Greece was severely affected by the eurozone crisis, due to government overspending, tax evasion and a budget deficit that spiralled out of control.

Many banks faced liquidity problems and loan defaults, which directly impacted the cards and payments industry. The government announced a number of initiatives to revive the economy, including cuts in public sector employment, defence and other spending, as a result of which the country registered real GDP growth of 1.0% in 2017 from -3.2% in 2013.

The country received conditional bailout packages from the International Monetary Fund, the EU and the European Central Bank. Conditions included capital-control measures in June 2015 to arrest the outward flow of money.

Other measures included curbing tax evasion, encouraging electronic payments, and restrictions on ATM withdrawals, use of payment cards abroad, and funds transfers from Greek to foreign banks.

Greece GDP growth

A key measure was the compulsory acceptance of card-based payments by retailers and certain categories of professional, such as doctors, lawyers, electricians and plumbers.

With the forecast economic revival and the injection of liquidity into the banking sector, the Greek payment card market is expected to gradually shift towards sustainable growth, at least until 2021.

Debit cards remain the preferred payment card type, accounting for 90% of the total payment card transaction value in 2017. The introduction of a new regulation in June 2017 making it compulsory for private companies to pay employee salaries through a bank account will further drive debit card penetration.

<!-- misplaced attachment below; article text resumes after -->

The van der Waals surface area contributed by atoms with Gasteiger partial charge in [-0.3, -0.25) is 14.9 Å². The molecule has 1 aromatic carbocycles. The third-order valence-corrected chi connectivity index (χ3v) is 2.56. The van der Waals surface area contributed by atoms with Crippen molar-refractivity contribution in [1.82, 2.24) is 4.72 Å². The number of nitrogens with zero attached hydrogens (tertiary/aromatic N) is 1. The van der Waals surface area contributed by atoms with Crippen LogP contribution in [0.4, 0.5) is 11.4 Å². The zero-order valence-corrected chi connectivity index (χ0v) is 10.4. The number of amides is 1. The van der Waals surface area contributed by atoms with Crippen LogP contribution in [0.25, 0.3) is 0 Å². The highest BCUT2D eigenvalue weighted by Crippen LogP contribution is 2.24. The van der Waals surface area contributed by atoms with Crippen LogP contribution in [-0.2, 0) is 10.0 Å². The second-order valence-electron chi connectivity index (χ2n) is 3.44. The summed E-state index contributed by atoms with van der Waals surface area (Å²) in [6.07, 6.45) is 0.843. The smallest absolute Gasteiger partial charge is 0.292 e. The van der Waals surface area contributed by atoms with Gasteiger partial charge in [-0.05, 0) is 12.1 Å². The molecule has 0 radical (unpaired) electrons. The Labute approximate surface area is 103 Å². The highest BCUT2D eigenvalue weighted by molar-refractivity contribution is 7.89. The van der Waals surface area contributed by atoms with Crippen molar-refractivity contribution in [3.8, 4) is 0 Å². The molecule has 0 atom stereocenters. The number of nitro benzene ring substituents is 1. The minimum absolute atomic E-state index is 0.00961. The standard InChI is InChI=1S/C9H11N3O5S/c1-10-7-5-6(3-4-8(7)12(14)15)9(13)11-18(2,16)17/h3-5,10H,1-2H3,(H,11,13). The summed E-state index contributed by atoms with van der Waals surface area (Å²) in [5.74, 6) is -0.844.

Major banks including Alpha Bank, Piraeus Bank, National Bank of Greece and Eurobank all offer contactless debit cards. With economic uncertainty and rising unemployment, banks were forced to adopt a cautious approach to issuing credit cards. This resulted in a decline in the number of pay-later cards issued up to 2015.

However, with capital infusion and strict austerity measures adopted by the government, the economy and the banking sector are gradually recovering. Growth in the job market is also making banks more confident about credit, and they are now in a much better position to extend credit than five years ago.

E-commerce in Greece grew from €2.8bn ($3.3bn) in 2013 to $5.6bn in 2017, and is forecast to reach $7.5bn by 2021. Banks now offer cards exclusively for online shoppers, such as the Mastercard Prepaid Virtual Card by Piraeus Bank.

Alternative payments such as VivaWallet, my Alpha wallet, and Masterpass are also increasingly used for online purchases. Growth in the number of prepaid cards in circulation can be attributed to factors including their growing popularity among the unbanked population, and the better control of expenditure they offer.